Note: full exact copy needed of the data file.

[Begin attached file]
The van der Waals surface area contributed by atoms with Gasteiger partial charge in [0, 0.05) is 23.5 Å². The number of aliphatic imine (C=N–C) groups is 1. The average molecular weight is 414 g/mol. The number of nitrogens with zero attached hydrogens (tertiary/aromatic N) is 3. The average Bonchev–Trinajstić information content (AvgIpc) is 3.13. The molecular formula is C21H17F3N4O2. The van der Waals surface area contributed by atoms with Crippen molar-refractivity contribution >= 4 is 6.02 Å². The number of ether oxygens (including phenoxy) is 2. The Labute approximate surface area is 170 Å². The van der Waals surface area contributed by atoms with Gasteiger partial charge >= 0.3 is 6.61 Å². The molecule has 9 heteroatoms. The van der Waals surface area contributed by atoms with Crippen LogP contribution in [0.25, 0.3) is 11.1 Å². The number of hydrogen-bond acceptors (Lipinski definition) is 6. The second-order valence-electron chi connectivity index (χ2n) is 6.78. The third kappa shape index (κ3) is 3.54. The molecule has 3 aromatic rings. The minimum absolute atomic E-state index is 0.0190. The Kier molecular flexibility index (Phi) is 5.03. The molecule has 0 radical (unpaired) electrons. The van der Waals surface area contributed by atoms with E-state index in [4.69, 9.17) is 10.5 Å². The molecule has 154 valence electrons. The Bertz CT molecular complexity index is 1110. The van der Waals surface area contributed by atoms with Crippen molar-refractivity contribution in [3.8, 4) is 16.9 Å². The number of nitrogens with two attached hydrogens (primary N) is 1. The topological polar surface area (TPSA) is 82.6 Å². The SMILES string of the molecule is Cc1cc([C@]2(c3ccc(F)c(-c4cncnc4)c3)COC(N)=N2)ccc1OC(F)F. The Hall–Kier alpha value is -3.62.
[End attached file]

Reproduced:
The van der Waals surface area contributed by atoms with Gasteiger partial charge in [0, 0.05) is 23.5 Å². The number of aliphatic imine (C=N–C) groups is 1. The average molecular weight is 414 g/mol. The number of nitrogens with zero attached hydrogens (tertiary/aromatic N) is 3. The average Bonchev–Trinajstić information content (AvgIpc) is 3.13. The molecular formula is C21H17F3N4O2. The van der Waals surface area contributed by atoms with Crippen molar-refractivity contribution >= 4 is 6.02 Å². The number of ether oxygens (including phenoxy) is 2. The Labute approximate surface area is 170 Å². The van der Waals surface area contributed by atoms with Gasteiger partial charge >= 0.3 is 6.61 Å². The molecule has 9 heteroatoms. The van der Waals surface area contributed by atoms with Crippen LogP contribution in [0.25, 0.3) is 11.1 Å². The number of hydrogen-bond acceptors (Lipinski definition) is 6. The second-order valence-electron chi connectivity index (χ2n) is 6.78. The third kappa shape index (κ3) is 3.54. The molecule has 3 aromatic rings. The minimum absolute atomic E-state index is 0.0190. The Kier molecular flexibility index (Phi) is 5.03. The molecule has 0 radical (unpaired) electrons. The van der Waals surface area contributed by atoms with E-state index in [4.69, 9.17) is 10.5 Å². The molecule has 154 valence electrons. The Bertz CT molecular complexity index is 1110. The van der Waals surface area contributed by atoms with Crippen molar-refractivity contribution in [3.8, 4) is 16.9 Å². The number of nitrogens with two attached hydrogens (primary N) is 1. The topological polar surface area (TPSA) is 82.6 Å². The SMILES string of the molecule is Cc1cc([C@]2(c3ccc(F)c(-c4cncnc4)c3)COC(N)=N2)ccc1OC(F)F. The Hall–Kier alpha value is -3.62.